Self-Confidence and Social Interactions
This paper studies the interactions between an individual's self-esteem and his social environment, whether in the workplace, at school, or in personal relationships. A person generally has only imperfect knowledge of his own ability (or long-term payoff) in pursuing a task, and will undertake it only if he has sufficient self--confidence. People who interact with him (parent, spouse, friend, teacher, manager, colleague, etc.) often have complementary information about his ability, but also a vested interest in his completing the task. This generates an incentive for such principles to distort their signals so as to manipulate the agent's self-confidence.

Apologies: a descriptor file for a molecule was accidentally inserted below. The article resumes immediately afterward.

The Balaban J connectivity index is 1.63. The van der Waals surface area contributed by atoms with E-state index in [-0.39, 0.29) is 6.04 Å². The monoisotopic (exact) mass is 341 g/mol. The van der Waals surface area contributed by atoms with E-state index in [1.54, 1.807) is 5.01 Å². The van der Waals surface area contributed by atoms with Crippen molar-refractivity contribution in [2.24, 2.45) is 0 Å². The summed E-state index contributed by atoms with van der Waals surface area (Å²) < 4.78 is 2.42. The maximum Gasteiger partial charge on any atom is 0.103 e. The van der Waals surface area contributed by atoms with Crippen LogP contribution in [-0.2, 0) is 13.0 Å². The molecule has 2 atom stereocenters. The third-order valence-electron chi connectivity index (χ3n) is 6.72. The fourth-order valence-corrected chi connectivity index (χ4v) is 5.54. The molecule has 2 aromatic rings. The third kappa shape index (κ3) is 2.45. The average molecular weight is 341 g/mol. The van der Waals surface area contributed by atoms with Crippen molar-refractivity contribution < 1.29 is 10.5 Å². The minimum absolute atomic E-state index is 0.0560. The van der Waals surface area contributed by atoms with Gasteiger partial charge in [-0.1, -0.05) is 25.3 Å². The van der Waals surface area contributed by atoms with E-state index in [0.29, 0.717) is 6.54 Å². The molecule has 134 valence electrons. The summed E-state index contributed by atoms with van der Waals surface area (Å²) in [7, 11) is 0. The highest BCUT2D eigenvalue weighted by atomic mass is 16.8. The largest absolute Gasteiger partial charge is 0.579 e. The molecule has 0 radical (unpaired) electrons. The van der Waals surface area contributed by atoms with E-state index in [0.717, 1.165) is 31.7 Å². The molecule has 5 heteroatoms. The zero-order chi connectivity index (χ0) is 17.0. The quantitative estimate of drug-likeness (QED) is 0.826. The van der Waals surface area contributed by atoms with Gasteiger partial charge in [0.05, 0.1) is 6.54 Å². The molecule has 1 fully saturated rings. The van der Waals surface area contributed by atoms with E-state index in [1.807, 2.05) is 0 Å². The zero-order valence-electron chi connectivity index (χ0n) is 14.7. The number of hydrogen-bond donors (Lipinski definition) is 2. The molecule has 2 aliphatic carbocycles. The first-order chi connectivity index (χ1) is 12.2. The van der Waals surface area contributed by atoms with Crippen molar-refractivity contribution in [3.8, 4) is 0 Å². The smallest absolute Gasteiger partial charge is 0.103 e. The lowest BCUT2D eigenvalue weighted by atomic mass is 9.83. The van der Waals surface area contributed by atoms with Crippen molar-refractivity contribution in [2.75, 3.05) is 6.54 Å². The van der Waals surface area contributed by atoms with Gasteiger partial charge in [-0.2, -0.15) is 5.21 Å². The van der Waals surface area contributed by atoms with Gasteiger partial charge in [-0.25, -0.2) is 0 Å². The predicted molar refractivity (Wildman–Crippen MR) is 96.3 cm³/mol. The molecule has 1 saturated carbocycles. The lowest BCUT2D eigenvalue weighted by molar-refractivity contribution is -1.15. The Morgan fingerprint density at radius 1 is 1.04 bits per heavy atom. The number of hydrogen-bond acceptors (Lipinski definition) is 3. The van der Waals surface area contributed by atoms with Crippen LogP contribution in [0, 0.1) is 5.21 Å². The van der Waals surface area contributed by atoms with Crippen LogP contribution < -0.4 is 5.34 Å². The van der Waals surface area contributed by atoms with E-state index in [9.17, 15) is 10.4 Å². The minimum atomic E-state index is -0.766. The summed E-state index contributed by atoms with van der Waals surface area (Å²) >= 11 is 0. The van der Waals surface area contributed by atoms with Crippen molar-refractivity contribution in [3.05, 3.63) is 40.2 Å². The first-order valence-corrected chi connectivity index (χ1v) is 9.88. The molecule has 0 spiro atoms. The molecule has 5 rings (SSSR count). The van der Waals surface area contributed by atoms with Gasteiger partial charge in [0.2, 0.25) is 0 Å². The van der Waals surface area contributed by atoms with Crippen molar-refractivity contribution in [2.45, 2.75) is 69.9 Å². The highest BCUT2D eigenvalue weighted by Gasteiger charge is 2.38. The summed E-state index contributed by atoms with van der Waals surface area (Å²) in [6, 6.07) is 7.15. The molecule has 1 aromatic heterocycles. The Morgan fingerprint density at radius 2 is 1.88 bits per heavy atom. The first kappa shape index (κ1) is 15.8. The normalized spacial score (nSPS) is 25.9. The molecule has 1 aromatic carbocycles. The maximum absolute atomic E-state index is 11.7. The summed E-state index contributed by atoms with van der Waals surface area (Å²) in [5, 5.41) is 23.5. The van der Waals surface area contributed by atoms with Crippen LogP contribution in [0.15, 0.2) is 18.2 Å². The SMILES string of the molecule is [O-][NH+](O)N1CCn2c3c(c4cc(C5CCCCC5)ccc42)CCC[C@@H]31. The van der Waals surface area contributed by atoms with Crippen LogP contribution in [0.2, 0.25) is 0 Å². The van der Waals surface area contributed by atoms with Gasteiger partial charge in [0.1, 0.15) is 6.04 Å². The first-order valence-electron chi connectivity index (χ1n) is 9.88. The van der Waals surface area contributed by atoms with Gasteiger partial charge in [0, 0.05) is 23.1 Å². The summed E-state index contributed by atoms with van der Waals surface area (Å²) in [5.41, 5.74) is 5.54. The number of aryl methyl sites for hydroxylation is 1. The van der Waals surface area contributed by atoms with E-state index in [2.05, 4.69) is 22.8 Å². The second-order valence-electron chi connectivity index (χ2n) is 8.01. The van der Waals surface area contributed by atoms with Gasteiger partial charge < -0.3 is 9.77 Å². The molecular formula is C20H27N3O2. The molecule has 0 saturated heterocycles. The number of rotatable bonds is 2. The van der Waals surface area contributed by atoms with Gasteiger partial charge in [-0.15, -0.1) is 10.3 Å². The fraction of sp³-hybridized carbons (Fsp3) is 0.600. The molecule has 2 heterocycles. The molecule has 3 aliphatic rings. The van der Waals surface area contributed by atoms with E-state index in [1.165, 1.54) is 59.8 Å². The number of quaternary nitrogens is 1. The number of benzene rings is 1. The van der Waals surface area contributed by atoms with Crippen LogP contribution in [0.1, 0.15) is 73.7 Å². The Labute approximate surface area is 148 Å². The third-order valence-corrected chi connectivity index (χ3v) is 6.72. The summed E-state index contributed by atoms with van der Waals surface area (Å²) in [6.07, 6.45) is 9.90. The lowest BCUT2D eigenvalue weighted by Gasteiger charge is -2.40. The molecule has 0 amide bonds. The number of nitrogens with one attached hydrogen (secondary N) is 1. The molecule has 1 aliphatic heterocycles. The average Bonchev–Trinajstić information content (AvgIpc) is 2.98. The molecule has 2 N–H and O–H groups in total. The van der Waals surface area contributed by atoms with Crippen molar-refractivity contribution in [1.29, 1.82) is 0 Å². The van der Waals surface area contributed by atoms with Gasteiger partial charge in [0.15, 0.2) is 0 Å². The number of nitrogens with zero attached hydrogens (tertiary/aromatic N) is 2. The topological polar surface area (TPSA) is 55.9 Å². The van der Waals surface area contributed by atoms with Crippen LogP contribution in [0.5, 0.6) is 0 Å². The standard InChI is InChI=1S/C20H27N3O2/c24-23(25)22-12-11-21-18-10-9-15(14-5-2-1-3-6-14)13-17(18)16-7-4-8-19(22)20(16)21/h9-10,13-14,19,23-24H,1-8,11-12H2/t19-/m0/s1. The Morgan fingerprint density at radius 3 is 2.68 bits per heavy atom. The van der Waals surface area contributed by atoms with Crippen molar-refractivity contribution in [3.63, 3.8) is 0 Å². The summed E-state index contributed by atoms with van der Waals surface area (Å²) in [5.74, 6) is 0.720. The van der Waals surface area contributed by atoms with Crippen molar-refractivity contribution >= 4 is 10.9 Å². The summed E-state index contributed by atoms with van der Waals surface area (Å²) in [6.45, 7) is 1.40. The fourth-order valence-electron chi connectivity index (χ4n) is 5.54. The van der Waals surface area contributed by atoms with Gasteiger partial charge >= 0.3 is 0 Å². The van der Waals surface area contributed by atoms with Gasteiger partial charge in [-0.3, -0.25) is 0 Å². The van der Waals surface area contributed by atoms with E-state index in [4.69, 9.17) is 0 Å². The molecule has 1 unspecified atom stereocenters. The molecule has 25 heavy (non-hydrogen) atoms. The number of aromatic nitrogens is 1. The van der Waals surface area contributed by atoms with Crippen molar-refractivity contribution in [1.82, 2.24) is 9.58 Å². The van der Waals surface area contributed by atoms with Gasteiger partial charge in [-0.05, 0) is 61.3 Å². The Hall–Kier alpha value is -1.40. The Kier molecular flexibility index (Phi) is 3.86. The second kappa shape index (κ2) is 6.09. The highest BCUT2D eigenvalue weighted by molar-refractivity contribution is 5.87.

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4481499, Harvard University Department of Economics.
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